LOS ANGELES (Reuters) - Solar thermal company BrightSource Energy Inc is actively seeking partners in India and China as it looks to expand its reach outside the United States, Chief Executive John Woolard said on Tuesday.
Moving “slowly and deliberately,” BrightSource could announce partners in those two nations a year from now, Woolard told the Reuters Global Climate and Alternative Energy Summit in San Francisco.
“We are talking to various large companies over there,” Woolard said. “Generally partners that are large, have engineering capabilities and can really deliver on plant construction and get things done.”
Woolard’s comments came on the same day that First Solar Inc, made the first major foray by a U.S. company into the fast growing Chinese alternative energy sector with plans to build the world’s largest solar plant there.
“It shows a few things,” Woolard said of the First Solar announcement. “One is that the Chinese are willing to think at a size and scale that is meaningful... and it also shows that the Chinese are ready and willing to look at real projects and real money.”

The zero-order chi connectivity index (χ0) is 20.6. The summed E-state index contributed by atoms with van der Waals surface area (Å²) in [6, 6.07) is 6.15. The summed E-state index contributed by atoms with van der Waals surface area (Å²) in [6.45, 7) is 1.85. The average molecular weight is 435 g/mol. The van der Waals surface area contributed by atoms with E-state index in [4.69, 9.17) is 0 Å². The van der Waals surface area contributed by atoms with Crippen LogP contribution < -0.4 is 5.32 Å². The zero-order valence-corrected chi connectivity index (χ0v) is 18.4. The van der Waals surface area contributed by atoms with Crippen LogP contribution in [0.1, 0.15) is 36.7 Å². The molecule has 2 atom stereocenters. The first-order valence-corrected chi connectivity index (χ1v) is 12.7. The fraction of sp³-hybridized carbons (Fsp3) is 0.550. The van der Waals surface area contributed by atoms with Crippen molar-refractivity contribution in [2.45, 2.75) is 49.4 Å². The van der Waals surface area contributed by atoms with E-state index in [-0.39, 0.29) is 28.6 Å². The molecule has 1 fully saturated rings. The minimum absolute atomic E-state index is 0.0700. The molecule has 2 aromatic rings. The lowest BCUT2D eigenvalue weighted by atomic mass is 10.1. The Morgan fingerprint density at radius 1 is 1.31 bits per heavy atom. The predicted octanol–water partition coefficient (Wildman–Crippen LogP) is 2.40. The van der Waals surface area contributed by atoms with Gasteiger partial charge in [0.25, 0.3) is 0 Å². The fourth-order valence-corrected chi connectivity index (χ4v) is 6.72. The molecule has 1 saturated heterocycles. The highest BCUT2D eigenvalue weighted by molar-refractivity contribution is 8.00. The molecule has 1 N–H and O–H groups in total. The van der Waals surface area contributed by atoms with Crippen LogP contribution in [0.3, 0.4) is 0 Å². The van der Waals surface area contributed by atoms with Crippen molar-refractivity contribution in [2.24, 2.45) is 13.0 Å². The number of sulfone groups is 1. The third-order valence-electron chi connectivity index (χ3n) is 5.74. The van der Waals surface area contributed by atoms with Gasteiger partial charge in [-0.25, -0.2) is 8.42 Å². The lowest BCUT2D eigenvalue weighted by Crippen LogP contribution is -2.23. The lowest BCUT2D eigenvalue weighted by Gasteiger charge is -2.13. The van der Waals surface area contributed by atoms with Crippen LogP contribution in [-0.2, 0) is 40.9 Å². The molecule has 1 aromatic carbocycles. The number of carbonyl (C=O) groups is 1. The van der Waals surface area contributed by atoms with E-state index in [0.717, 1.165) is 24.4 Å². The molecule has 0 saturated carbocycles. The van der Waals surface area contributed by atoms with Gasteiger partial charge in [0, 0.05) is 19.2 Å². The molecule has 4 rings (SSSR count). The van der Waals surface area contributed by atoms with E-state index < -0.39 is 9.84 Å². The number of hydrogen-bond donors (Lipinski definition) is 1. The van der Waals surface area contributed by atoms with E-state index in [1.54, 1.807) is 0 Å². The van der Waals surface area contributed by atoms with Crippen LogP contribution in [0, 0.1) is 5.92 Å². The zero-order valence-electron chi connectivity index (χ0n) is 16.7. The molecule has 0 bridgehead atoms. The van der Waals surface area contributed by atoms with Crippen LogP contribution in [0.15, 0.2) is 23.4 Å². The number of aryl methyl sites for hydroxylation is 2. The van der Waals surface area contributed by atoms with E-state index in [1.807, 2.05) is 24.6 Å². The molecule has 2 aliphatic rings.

Privately-held BrightSource has picked up big contracts to deliver solar thermal power to California utilities Edison International Inc and PG&E Corp.
Outside the United States, the company is partnering with Macquarie Group Ltd and WorleyParsons on a plant in Australia.
Solar thermal power plants use the sun’s heat to create steam that powers a turbine. The thermal plants are typically much larger than those made up of photovoltaic solar panels, which turn sunlight into electricity.
BrightSource’s U.S. project, the Ivanpah Solar Power Complex in California’s Mojave desert, is expected to provide enough electricity to power 140,000 homes. It will be built in three stages beginning next year.
The company plans to announce the engineering and construction contractor for Ivanpah “very shortly,” Woolard said, allowing BrightSource to move on to financing the project and then to begin construction.
Securing the contractor is also one of the “building blocks” for BrightSource to move forward with an initial public offering, Woolard said, though he added that the health of the public markets also was a major consideration.
“Any time you start to think about public offerings you have to think about what the public environment is, and so we’re just starting to see a few strong companies contemplate public offerings and IPOs,” Woolard said.
“It’s as much a question of where the public markets are as where we are,” he said, adding that “we try to always be prepared.”
Reporting by Nichola Groom; editing by Carol Bishopric